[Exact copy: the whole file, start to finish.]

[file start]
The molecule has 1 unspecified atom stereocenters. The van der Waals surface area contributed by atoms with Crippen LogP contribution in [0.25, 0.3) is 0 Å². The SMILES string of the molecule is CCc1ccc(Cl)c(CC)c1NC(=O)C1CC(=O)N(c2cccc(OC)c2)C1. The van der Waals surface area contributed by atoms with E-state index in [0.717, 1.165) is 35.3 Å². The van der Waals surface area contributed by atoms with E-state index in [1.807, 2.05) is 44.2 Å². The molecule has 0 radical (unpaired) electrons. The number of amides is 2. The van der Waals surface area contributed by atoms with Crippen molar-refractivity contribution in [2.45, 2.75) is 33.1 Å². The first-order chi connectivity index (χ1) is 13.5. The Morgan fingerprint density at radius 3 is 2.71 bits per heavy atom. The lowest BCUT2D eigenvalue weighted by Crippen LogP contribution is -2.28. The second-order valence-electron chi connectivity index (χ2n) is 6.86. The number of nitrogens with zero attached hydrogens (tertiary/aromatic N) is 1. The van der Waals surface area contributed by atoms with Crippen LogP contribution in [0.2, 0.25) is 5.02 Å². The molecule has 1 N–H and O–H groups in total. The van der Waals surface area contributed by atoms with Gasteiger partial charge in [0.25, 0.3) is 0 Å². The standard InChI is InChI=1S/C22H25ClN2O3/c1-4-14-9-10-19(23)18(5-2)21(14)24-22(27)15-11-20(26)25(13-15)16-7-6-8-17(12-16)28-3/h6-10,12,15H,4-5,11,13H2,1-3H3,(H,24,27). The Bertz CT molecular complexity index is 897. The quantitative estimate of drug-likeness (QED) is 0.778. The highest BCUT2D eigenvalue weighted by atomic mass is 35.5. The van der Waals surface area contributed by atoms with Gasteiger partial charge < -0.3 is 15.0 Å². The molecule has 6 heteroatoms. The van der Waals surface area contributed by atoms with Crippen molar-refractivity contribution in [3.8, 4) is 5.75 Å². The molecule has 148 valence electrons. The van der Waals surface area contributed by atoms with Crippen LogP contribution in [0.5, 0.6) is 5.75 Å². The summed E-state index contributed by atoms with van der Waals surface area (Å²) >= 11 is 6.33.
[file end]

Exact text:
The molecule has 1 unspecified atom stereocenters. The van der Waals surface area contributed by atoms with Crippen LogP contribution in [0.25, 0.3) is 0 Å². The SMILES string of the molecule is CCc1ccc(Cl)c(CC)c1NC(=O)C1CC(=O)N(c2cccc(OC)c2)C1. The van der Waals surface area contributed by atoms with E-state index in [0.717, 1.165) is 35.3 Å². The van der Waals surface area contributed by atoms with E-state index in [1.807, 2.05) is 44.2 Å². The molecule has 0 radical (unpaired) electrons. The number of amides is 2. The van der Waals surface area contributed by atoms with Crippen molar-refractivity contribution in [2.45, 2.75) is 33.1 Å². The first-order chi connectivity index (χ1) is 13.5. The Morgan fingerprint density at radius 3 is 2.71 bits per heavy atom. The lowest BCUT2D eigenvalue weighted by Crippen LogP contribution is -2.28. The second-order valence-electron chi connectivity index (χ2n) is 6.86. The number of nitrogens with zero attached hydrogens (tertiary/aromatic N) is 1. The van der Waals surface area contributed by atoms with Crippen LogP contribution in [0.2, 0.25) is 5.02 Å². The molecule has 1 N–H and O–H groups in total. The van der Waals surface area contributed by atoms with Gasteiger partial charge in [0.25, 0.3) is 0 Å². The standard InChI is InChI=1S/C22H25ClN2O3/c1-4-14-9-10-19(23)18(5-2)21(14)24-22(27)15-11-20(26)25(13-15)16-7-6-8-17(12-16)28-3/h6-10,12,15H,4-5,11,13H2,1-3H3,(H,24,27). The Bertz CT molecular complexity index is 897. The quantitative estimate of drug-likeness (QED) is 0.778. The highest BCUT2D eigenvalue weighted by atomic mass is 35.5. The van der Waals surface area contributed by atoms with Gasteiger partial charge < -0.3 is 15.0 Å². The molecule has 6 heteroatoms. The van der Waals surface area contributed by atoms with Crippen molar-refractivity contribution in [3.8, 4) is 5.75 Å². The molecule has 148 valence electrons. The van der Waals surface area contributed by atoms with Crippen LogP contribution in [0.5, 0.6) is 5.75 Å². The summed E-state index contributed by atoms with van der Waals surface area (Å²) >= 11 is 6.33.